This is the piece in which I out myself about California's high-speed rail mistake. Let's face it, now is not the time to be spending a decent size country's GDP on a fast train between Los Angeles and San Francisco. Instead we should be spending that fortune completing much needed regional mass transit systems for Los Angeles, San Diego, Anaheim, Irvine, San Jose, the Bay Area, Bakersfield, Fresno and Sacramento. Given the astronomical estimated cost of the high-speed rail project I doubt I have overpromised California's major population centers on the regional transit construction.
I had this epiphany while riding the Bolt Bus between 911-memorial soaked New York and Philadelphia. True, the bus took two hours instead of the one it might have taken on Amtrak's Acela Express. But the $13 I paid left a much smaller hole in my pocket than the $105 the Acela would have cost. And like my Bolt over Acela decision the choice facing the dysfunctional California legislature is whether it wants to spend the California taxpayer's money on critical regional mass transit that we need every day vs. the shiny, fast business travelers' sometimes choice when heading to a trade show in San Francisco. Wanna accelerate the regional transit construction process? Pass a law like the special one the Legislature is writing for AEG, a private company, so it can build Farmer's Field, a transit-oriented football stadium in downtown LA.
Why this change of heart for someone who is on record in support of the concept of high-speed rail in California?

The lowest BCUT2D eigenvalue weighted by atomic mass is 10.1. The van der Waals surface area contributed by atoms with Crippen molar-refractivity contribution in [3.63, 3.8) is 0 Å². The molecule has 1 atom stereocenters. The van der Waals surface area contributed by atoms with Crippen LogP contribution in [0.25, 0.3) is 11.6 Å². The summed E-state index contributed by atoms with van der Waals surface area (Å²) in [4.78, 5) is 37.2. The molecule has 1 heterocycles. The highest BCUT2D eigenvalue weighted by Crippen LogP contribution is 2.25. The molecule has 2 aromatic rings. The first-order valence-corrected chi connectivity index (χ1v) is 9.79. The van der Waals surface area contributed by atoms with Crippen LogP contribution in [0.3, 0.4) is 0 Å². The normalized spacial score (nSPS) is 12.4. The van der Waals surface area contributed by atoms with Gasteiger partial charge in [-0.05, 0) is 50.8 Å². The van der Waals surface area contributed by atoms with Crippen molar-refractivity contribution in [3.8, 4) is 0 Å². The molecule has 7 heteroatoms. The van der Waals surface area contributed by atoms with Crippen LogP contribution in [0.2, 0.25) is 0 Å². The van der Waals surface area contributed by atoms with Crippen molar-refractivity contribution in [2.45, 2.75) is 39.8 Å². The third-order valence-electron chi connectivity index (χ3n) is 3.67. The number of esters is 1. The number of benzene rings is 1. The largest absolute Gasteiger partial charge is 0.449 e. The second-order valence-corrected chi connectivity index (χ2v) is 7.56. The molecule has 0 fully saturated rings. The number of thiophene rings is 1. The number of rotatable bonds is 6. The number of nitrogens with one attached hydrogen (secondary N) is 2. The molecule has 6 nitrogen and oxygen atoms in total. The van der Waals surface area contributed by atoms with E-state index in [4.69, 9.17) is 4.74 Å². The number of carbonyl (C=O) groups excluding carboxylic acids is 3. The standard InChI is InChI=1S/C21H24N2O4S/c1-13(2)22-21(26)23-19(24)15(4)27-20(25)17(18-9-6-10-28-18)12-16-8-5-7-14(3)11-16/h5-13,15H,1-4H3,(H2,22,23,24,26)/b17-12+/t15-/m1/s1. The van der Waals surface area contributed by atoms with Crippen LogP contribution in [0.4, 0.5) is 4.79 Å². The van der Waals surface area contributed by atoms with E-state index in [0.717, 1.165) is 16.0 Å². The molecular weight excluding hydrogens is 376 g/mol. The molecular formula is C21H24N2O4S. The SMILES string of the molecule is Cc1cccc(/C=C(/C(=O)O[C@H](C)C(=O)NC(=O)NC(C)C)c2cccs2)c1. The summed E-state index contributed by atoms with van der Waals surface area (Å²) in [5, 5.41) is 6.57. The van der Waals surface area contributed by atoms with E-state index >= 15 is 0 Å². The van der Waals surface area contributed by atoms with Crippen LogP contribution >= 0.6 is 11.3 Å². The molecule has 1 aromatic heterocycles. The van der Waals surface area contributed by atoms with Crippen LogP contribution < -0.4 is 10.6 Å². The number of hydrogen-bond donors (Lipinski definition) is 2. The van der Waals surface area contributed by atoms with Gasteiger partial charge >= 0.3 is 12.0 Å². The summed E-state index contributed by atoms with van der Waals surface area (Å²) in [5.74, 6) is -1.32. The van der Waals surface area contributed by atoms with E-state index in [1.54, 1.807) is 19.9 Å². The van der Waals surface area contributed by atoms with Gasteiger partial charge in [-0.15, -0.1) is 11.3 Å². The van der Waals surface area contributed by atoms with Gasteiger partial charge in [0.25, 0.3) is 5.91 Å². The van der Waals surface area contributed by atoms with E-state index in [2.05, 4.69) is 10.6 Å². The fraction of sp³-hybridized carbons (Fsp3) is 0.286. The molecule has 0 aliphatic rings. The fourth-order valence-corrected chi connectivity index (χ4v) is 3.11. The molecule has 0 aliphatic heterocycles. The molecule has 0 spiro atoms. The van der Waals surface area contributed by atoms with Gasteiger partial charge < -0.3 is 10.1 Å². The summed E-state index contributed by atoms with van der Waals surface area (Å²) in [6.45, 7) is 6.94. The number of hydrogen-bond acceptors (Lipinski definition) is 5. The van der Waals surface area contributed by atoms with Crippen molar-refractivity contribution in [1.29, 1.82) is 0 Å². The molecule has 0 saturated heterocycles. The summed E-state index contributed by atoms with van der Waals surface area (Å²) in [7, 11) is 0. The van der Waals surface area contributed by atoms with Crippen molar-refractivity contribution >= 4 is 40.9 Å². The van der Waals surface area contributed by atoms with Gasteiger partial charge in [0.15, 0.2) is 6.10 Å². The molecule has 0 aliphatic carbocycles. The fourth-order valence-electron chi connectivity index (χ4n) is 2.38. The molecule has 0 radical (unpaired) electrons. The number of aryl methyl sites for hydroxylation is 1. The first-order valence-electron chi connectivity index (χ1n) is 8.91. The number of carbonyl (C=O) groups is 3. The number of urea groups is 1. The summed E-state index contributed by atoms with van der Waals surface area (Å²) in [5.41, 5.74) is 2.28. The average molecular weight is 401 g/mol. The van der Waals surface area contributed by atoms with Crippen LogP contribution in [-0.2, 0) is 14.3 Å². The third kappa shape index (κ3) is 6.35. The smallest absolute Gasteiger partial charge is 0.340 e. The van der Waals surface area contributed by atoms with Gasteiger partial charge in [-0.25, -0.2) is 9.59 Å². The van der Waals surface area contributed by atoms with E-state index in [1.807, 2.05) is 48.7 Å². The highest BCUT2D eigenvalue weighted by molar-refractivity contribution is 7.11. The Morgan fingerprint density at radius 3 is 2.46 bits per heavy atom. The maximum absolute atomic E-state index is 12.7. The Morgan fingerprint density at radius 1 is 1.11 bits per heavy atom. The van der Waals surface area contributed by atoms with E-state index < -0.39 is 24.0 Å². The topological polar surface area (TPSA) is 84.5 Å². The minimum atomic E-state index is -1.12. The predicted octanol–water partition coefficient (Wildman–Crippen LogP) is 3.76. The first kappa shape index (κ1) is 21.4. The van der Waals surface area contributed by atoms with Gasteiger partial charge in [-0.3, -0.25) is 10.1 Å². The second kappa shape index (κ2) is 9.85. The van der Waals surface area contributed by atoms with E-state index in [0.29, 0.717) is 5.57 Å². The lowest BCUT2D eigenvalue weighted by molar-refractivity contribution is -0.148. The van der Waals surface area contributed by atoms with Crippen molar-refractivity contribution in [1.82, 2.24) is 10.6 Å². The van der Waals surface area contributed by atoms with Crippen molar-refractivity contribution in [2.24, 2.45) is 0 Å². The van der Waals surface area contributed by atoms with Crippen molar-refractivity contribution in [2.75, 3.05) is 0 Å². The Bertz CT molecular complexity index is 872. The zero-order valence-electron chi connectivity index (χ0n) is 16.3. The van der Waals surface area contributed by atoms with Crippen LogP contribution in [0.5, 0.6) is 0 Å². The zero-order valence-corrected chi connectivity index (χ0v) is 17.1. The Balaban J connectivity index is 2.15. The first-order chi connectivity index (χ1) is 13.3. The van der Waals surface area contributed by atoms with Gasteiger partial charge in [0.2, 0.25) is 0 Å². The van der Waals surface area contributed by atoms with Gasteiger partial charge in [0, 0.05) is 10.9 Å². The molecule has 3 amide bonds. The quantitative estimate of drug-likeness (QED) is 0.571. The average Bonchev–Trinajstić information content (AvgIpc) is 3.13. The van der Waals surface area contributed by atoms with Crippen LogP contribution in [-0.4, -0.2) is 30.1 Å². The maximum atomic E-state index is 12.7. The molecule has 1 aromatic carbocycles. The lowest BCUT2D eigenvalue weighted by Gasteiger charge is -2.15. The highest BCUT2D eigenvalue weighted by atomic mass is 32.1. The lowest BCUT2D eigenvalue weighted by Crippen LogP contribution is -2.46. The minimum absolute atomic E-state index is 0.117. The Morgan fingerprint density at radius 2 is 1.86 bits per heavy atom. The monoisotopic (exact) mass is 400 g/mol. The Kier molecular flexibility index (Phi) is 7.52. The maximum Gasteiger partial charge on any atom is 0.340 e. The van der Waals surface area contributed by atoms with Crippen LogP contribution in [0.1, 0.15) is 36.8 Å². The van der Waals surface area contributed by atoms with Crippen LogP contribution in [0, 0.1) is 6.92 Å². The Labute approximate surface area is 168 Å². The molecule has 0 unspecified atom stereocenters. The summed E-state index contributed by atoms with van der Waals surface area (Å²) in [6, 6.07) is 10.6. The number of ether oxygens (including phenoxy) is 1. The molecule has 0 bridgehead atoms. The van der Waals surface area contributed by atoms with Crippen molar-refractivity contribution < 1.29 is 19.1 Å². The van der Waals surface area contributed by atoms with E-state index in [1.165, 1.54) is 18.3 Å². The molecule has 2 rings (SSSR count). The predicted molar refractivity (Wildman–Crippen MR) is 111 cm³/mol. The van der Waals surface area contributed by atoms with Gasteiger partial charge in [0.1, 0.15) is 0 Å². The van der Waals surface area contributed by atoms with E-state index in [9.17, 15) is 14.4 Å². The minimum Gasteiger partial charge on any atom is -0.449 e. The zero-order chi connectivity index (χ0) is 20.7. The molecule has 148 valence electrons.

It's simple arithmetic that even this mediocre math student can understand. In an ideal world there would be enough money to build both the high-speed rail and all the regional mass transit California needs. But we don't live in that Emerald City.
I doubt my friends at the big infrastructure construction firms and AFL-CIO are going to swoon upon reading this but I hope they don't get me wrong. Because the plan I'm proposing involves as much if not more work for them and the union iron workers and sandhogs than the high-speed rail. But instead of having to fight for months for a lousy motel room in Shafter or Bakerfield, the first leg of the proposed high-speed rail, the engineers and laborers will be able to head home for dinner or to one of their favorite loncheras after work building the subway. Sure, Central Valley workers need jobs but far more are out of work in LA and the state's other big cities.
Our need for transit infrastructure construction hasn't gone away. It's just that we need to be smarter about it. As a public infrastructure investment high-speed rail just can't hold a candle to the Wilshire subway, a rail or bus rapid transit (BRT) option for the Sepulveda Pass and a dozen other overdue light rail and BRT projects along LA's existing transit rights of way and many broad, made for bus-only lane, boulevards. And that's just my recipe for LA. There are of course similar transportation planner dreams for California's other urban agglomerations.
Hard choices are the name of the game in this era of bickering over public infrastructure spending. But as Measure R, the half cent LA County transportation sales tax demonstrated, local voters are willing to spend on themselves when it comes to public transportation. Let's put that logic to work by changing the construction plans and building the Metro, Muni and BART trains and buses we need everyday rather than the sometime convenience we long for when we think of inter city travel in France, China and Japan. That train too will come but not until we make regular regional transit riders of most Californians.
Yours in transit,
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